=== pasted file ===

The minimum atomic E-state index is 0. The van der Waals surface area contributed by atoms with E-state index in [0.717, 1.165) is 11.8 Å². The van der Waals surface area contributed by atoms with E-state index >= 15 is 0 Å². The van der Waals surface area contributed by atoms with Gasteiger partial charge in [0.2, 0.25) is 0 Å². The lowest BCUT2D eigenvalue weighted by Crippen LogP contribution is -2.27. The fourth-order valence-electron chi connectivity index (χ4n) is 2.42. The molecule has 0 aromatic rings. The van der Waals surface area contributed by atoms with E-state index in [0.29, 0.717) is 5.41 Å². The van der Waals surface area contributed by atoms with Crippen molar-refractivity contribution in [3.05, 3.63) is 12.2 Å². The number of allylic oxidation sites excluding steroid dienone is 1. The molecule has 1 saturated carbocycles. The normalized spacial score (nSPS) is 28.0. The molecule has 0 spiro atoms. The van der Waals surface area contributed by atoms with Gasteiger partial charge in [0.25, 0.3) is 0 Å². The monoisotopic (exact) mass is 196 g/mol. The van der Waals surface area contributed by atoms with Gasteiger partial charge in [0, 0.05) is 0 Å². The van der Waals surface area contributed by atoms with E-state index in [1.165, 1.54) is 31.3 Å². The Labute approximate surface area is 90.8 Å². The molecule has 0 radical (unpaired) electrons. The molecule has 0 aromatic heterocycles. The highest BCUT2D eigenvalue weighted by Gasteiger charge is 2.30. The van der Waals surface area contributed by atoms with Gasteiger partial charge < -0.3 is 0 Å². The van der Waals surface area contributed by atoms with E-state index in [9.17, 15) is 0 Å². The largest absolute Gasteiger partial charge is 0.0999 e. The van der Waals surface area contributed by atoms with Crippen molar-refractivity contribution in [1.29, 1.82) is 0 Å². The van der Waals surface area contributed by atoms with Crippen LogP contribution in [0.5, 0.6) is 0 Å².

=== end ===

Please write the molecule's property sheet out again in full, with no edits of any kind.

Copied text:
The minimum atomic E-state index is 0. The van der Waals surface area contributed by atoms with E-state index in [0.717, 1.165) is 11.8 Å². The van der Waals surface area contributed by atoms with E-state index >= 15 is 0 Å². The van der Waals surface area contributed by atoms with Gasteiger partial charge in [0.2, 0.25) is 0 Å². The lowest BCUT2D eigenvalue weighted by Crippen LogP contribution is -2.27. The fourth-order valence-electron chi connectivity index (χ4n) is 2.42. The molecule has 0 aromatic rings. The van der Waals surface area contributed by atoms with E-state index in [0.29, 0.717) is 5.41 Å². The van der Waals surface area contributed by atoms with Crippen molar-refractivity contribution in [3.05, 3.63) is 12.2 Å². The number of allylic oxidation sites excluding steroid dienone is 1. The molecule has 1 saturated carbocycles. The normalized spacial score (nSPS) is 28.0. The molecule has 0 spiro atoms. The van der Waals surface area contributed by atoms with Gasteiger partial charge in [0.25, 0.3) is 0 Å². The monoisotopic (exact) mass is 196 g/mol. The van der Waals surface area contributed by atoms with Gasteiger partial charge in [0, 0.05) is 0 Å². The van der Waals surface area contributed by atoms with E-state index in [1.165, 1.54) is 31.3 Å². The Labute approximate surface area is 90.8 Å². The molecule has 0 radical (unpaired) electrons. The molecule has 0 aromatic heterocycles. The highest BCUT2D eigenvalue weighted by Gasteiger charge is 2.30. The van der Waals surface area contributed by atoms with Gasteiger partial charge < -0.3 is 0 Å². The van der Waals surface area contributed by atoms with E-state index in [9.17, 15) is 0 Å². The largest absolute Gasteiger partial charge is 0.0999 e. The van der Waals surface area contributed by atoms with Crippen molar-refractivity contribution in [1.29, 1.82) is 0 Å². The van der Waals surface area contributed by atoms with Crippen LogP contribution in [0.5, 0.6) is 0 Å².